Barb Wells-Alexander kneels next to the 1918 German machine gun she and fellow librarian Lynn Cote found in June at the Fort Fairfield Library. Credit: Paula Brewer / The Star-Herald

While digging through ceiling-high piles of boxes for a summer book sale, Fort Fairfield librarian Barb Wells-Alexander stumbled upon a mysterious wooden crate a little smaller than a refrigerator.

Clearing off the top, she called to her colleague Lynn Cote to come take a look.

“I said, ‘There’s a Fort Fairfield Rifle and Pistol Club thing here,’” she said. “Lynn had heard rumors about it being down here, but had never found it.”

Inside was a large firearm, a complex mechanism of polished iron about 4 feet long and a foot and a half high, complete with a mount and imprinted with “1918 M.G. 08, D.W.M., Berlin” — a 1918 German-made machine gun.

The librarians didn’t know it yet, but the artifact’s history ties together an inventor from Sangerville, an English queen, German forces and a gun called “The Devil’s Paintbrush” because it could paint an area red with blood. And this worldly weapon somehow found its way to Fort Fairfield.

In the library basement that day, Wells-Alexander and Cote were unsure how to proceed. Library advisers recommended calling law enforcement since they didn’t know if it was operable or not, Wells-Alexander said. Town police confirmed the weapon couldn’t be used.

Part of a plaque at the Fort Fairfield Library details Hiram Maxim’s machine guns, one of which was recently found at the library. Credit: Paula Brewer / The Star-Herald

Both women are fairly new to the library and did not know the gun’s history, Wells-Alexander said. After researching and talking to some residents, they discovered Hiram Maxim of Sangerville invented this type of weapon. It was designed in England during the Victorian era, built in Berlin and used by the German army.

Local historian Jeffrey McNamee wrote about the gun in a paper, which is at the library.

Maxim’s father, Isaac, had thought of an automatic gun before the Civil War, McNamee wrote in “All Was Not Quiet on the Western Front: Fort Fairfield Public Library’s Old Machine Gun.”  Maxim made drawings based on his father’s idea, but a Bangor gunsmith didn’t have tools or money to create it.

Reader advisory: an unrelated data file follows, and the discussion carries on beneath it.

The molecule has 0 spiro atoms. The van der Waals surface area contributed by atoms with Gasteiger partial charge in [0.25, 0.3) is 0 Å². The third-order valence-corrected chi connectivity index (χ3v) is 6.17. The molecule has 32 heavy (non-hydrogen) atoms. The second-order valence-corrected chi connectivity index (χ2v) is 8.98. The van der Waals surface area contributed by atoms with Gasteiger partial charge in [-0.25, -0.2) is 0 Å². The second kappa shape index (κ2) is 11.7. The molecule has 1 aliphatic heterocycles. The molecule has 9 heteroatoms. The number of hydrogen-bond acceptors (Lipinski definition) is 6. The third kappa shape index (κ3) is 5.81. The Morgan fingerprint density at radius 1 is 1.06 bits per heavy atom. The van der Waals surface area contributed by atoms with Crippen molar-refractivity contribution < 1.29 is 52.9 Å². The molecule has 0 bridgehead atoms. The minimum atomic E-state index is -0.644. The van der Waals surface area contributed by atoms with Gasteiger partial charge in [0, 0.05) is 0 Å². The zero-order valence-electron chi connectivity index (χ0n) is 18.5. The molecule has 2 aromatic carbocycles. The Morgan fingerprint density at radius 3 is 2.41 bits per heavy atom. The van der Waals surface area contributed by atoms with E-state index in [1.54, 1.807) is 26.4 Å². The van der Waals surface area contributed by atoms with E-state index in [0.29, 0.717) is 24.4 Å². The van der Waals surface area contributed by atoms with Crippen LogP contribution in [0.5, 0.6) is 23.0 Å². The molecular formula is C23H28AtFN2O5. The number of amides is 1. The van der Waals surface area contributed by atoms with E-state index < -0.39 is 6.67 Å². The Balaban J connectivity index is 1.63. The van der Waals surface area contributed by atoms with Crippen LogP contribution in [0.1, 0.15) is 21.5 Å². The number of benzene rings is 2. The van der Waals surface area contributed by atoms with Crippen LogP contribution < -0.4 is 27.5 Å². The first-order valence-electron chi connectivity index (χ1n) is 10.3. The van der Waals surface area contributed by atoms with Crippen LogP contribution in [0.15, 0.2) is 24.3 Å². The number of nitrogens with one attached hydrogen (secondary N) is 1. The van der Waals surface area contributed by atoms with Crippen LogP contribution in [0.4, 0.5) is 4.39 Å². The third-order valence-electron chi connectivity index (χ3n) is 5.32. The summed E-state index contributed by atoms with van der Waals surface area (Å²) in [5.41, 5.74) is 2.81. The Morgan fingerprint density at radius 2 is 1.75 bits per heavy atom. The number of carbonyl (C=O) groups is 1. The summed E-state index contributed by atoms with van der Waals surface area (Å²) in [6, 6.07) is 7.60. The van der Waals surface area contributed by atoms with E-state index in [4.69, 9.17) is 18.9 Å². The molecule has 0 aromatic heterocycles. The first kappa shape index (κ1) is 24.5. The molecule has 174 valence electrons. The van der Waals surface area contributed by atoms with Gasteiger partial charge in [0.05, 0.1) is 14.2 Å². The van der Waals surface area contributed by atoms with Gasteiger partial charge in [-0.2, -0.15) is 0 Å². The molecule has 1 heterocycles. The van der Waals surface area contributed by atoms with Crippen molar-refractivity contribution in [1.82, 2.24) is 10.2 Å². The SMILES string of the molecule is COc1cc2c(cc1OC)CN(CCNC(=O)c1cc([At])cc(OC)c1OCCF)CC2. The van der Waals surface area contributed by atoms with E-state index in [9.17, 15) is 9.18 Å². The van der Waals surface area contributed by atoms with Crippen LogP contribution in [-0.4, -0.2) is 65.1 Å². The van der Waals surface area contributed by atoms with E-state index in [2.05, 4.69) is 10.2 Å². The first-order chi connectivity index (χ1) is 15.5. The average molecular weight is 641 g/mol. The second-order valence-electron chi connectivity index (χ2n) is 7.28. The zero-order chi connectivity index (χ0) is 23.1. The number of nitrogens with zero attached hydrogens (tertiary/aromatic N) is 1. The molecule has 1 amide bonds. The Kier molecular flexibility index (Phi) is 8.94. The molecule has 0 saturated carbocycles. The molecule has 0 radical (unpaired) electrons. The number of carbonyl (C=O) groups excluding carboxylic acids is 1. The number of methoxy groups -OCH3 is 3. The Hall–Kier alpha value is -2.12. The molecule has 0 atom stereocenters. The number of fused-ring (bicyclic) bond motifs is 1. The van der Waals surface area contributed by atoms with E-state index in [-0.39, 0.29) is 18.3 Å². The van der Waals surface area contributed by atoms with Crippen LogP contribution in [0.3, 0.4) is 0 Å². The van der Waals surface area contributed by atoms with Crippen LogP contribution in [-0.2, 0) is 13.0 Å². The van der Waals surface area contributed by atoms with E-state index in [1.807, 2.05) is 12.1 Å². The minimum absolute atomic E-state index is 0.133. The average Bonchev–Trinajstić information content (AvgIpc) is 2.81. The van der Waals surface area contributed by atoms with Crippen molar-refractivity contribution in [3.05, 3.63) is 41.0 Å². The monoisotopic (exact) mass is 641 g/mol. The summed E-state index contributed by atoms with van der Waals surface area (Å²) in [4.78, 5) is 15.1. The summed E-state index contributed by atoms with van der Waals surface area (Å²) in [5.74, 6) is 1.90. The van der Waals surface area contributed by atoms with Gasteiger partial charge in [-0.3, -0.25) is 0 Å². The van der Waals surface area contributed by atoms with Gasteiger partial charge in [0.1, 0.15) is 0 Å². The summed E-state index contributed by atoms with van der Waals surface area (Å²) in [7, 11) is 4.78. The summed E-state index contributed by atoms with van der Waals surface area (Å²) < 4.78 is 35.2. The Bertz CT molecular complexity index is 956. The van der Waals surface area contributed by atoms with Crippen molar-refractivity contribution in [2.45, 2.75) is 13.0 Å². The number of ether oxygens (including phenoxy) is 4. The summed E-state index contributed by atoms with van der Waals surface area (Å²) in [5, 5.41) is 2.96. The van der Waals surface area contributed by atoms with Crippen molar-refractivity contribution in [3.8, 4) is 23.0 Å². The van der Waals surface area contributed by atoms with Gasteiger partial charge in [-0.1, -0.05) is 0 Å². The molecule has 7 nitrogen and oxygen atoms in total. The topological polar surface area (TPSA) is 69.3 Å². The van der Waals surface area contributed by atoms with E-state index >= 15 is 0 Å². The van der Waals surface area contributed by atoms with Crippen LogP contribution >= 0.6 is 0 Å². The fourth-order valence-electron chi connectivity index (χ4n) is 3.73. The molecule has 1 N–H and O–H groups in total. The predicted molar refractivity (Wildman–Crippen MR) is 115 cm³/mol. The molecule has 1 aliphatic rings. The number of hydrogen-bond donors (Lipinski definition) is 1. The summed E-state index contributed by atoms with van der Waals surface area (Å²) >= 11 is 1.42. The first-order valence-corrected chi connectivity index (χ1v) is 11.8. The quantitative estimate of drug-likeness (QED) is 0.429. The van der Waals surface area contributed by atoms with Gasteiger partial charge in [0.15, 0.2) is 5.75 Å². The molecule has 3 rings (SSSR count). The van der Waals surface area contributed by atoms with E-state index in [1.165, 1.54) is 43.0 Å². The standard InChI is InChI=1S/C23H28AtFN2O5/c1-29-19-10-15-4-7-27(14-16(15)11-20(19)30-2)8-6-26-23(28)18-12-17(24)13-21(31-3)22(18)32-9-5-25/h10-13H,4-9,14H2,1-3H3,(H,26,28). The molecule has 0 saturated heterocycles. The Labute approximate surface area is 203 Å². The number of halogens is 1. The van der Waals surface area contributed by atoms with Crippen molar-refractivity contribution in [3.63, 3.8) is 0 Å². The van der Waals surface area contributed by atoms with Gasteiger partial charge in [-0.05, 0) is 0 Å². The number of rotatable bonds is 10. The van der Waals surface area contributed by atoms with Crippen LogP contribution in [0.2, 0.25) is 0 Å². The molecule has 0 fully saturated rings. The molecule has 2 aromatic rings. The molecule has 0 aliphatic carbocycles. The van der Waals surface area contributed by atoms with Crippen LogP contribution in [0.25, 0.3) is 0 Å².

Years later Maxim, an electrical worker and inventor, moved to England. In 1884, he introduced a water-cooled, .45-caliber machine gun that could fire more than 600 rounds per minute, McNamee wrote. Two German factories produced Maxim’s machine guns. One was Deutsche Waffen und Munitionsfabriken — the D.W.M. marked on the weapon.

McNamee called it “the most murderous weapon of World War I” and speculated on several ways it might have come to the town: It could have been one of the surrendered MG 08s that were sent to Legion posts around the country. It may have returned from WWI with a military unit or been a gift of the government.

The gun was nicknamed “The Devil’s Paintbrush” because of its killing power and its ability to shoot 666 rounds per minute, according to’s article “The Dark Legacy of Hiram Maxim and the Devil’s Paintbrush.”

Wells-Alexander speculated Maxim might have brought it to town himself. There is a record of him speaking in Stevensville, which used to be near Fort Fairfield, and he may have had nearby relatives, she said.

The Fort Fairfield Library is pictured on Main Street on Sept. 28, 2023. Credit: Paula Brewer / The Star-Herald

The local VFW and pistol club members cleaned and reconditioned the weapon, according to a March 4, 1998, article in the Fort Fairfield Review. The gun was displayed at the library that year.

Fort Fairfield resident Gerald Saccucci remembers the MG 08 well. He painted it in 1998 and built the box it was stored in.

It’s inoperable because parts are missing, including its original barrel, he said.

“There is another kind of rifle barrel in it [for show], but it can’t be connected to the gun,” he said. “There’s probably nobody still alive that knows how to work it if it was operable.”  

Saccucci isn’t sure how the weapon came to town, but a woman known only as Mrs. French was somehow related to the person who brought it to Fort Fairfield, he said.

The Rifle and Pistol Club acquired the piece when the VFW ran out of room to store it. Member Del Alward cleaned it and Saccucci painted it, finding a close match to the original color through the National Guard, he said. But the club had no place to keep it, either, so it went to the library.

Now, the century-old artifact is getting a new life in the public eye. It was shown at this summer’s book sale, and the town council voted recently to turn the artifact over to the historical society.

The gun is bound for a permanent home in a sealed display case at the Fort Fairfield Blockhouse Museum, Wells-Alexander said.

She’s glad about that, because it’s a part of history that deserves to be seen.

“It belongs to the town,” she said. “It shouldn’t be in the basement of a library.”